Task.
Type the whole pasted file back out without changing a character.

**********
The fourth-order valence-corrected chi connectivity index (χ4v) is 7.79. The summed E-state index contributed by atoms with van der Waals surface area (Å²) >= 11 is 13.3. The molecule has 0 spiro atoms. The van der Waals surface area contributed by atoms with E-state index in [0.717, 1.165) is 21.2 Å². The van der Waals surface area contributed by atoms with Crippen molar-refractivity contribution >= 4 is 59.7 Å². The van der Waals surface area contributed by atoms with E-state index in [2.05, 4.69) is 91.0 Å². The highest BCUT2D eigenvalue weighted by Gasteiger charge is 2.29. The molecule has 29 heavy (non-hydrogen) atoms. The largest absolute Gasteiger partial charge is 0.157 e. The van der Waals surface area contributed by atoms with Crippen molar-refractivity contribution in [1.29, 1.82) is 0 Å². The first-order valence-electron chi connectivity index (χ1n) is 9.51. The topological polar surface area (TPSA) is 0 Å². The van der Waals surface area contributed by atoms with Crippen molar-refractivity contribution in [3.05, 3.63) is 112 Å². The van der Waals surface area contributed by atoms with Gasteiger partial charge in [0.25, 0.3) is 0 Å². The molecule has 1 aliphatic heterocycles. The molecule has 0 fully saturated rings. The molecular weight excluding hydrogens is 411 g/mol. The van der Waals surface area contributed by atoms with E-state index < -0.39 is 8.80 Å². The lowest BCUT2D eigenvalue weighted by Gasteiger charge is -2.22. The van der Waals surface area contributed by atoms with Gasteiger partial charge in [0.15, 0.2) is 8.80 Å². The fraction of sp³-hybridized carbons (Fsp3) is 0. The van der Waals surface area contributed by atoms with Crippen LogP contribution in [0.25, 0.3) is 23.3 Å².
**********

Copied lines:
The fourth-order valence-corrected chi connectivity index (χ4v) is 7.79. The summed E-state index contributed by atoms with van der Waals surface area (Å²) >= 11 is 13.3. The molecule has 0 spiro atoms. The van der Waals surface area contributed by atoms with E-state index in [0.717, 1.165) is 21.2 Å². The van der Waals surface area contributed by atoms with Crippen molar-refractivity contribution >= 4 is 59.7 Å². The van der Waals surface area contributed by atoms with E-state index in [2.05, 4.69) is 91.0 Å². The highest BCUT2D eigenvalue weighted by Gasteiger charge is 2.29. The molecule has 29 heavy (non-hydrogen) atoms. The largest absolute Gasteiger partial charge is 0.157 e. The van der Waals surface area contributed by atoms with Crippen molar-refractivity contribution in [1.29, 1.82) is 0 Å². The first-order valence-electron chi connectivity index (χ1n) is 9.51. The topological polar surface area (TPSA) is 0 Å². The van der Waals surface area contributed by atoms with Crippen molar-refractivity contribution in [3.05, 3.63) is 112 Å². The van der Waals surface area contributed by atoms with Gasteiger partial charge in [0.25, 0.3) is 0 Å². The molecule has 1 aliphatic heterocycles. The molecule has 0 fully saturated rings. The molecular weight excluding hydrogens is 411 g/mol. The van der Waals surface area contributed by atoms with E-state index < -0.39 is 8.80 Å². The lowest BCUT2D eigenvalue weighted by Gasteiger charge is -2.22. The van der Waals surface area contributed by atoms with Gasteiger partial charge in [0.15, 0.2) is 8.80 Å². The fraction of sp³-hybridized carbons (Fsp3) is 0. The van der Waals surface area contributed by atoms with Crippen LogP contribution in [0.25, 0.3) is 23.3 Å².